At the end of the first subscan, only a portion of all of the storage and hammer locations have been interrogated. This results from the fact that due to the 1.5 spacing ratio of the type characters only of the hammers have had characters aligned therewith. Thus, the subscan process is repeated for a second portion of the storage locations. The PS pulse produced by transducer 46 through pulse control 45 again intiates the clock 32 operation, advances the rings 30 and 31 to address the cores and sets the PSS and character counters 42 and 43 to the appropriate count position. A I S pulse generated by pulse control 46 is applied to PS5 ring 111 setting it in its second stage. indicating that the first subscan has been completed. During the course of the second subscan, the inhibit control latch 91 is turned on by an R0 pulse and reset for every addressed position of plane 51 which has a core 90 in the 1 state during read-out. At the end of the second subscan, a PS pulse advances PSS ring from second to third stage indicating that the second subscan has been completed. A PS pulse from transducer 46 through pulse control initiates the third subscan process described above and the process of setting and resetting the latch 91 and switching addressed cores 90 in cycle control plane 51 is performed if proper condition occur. When the last core position of matrix 23 is addressed in the third subscan, a last address signal is generated by A and B address rings 31 and 30 for application to AND gate 104 in FIG. 6. Since the PSS ring is in the third stage, a subscan 3 signal is produced at the output of the last stage and applied to the input of AND gate 112 which gates the next PS pulse generated by transducer 46 to advance scan counter 110 to indicate that the first print scan has been completed. The subscan process is repeated until all cores 90 have been switched to 0 state to indicate a line full condition.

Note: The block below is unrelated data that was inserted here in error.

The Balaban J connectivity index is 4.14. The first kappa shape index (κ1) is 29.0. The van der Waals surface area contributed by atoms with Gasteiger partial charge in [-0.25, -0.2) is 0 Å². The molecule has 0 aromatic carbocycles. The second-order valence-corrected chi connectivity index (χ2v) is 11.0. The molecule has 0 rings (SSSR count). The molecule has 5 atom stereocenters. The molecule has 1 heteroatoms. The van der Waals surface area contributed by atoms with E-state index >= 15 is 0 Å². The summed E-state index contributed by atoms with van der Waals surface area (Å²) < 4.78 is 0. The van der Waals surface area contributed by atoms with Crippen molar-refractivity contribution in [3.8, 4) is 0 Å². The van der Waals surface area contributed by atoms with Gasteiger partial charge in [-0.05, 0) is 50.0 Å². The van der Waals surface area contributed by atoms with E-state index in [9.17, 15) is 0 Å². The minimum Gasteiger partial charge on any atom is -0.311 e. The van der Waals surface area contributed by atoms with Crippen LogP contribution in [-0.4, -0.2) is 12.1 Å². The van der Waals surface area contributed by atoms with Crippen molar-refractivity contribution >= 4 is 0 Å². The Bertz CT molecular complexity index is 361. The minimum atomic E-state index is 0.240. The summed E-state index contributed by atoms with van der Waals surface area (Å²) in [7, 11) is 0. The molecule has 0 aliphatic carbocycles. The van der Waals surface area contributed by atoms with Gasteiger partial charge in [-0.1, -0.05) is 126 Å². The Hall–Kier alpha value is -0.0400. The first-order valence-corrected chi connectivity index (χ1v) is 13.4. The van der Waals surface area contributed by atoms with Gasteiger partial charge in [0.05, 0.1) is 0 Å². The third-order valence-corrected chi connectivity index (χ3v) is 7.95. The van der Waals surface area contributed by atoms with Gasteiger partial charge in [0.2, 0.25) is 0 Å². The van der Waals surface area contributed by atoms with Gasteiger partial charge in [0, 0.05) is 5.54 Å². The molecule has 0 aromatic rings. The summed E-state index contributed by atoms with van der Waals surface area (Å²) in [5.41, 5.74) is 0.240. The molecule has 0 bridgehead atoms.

The line full condition is determined in the following manner:

Since inhibit control latch 91 is pulsed to be turned ON at the beginning of each cycle of clock 32, and is turned OFF in any clock cycle only if a 1 state is to be re-recorded in any core 90, the condition of the output of latch 91 at the end of each clock cycle serves as a means for determining whether anything remains to be printed. Thus if latch 91 is in OFF condition at the end of any clock cycle, all data has not been printed. Conversely, if the latch 91 is ON at the end of each clock cycle, a line full condition is concluded at the end of a Print Scan. The manner in which this is performed is understood by reference to FIGS. 3 and 4. 7

At the beginning of printing, Line Full latch 120 of FIG. 4 is turned OFF and Line Full Trigger 103 is switched so that the OFF side is up and ON side is down. At the beginning of each clock cycle as previously described inhibit control latch 91 is set ON. If the addressed core 90 is in 0 state, latch 91 stays ON and Print Line Complete Inhibit input from line 119 in FIG. 3 is down and a W2 sample pulse is not gated through AND circuit 121 and Latch 120 remains OFF. If any core 90 for the next print cycle.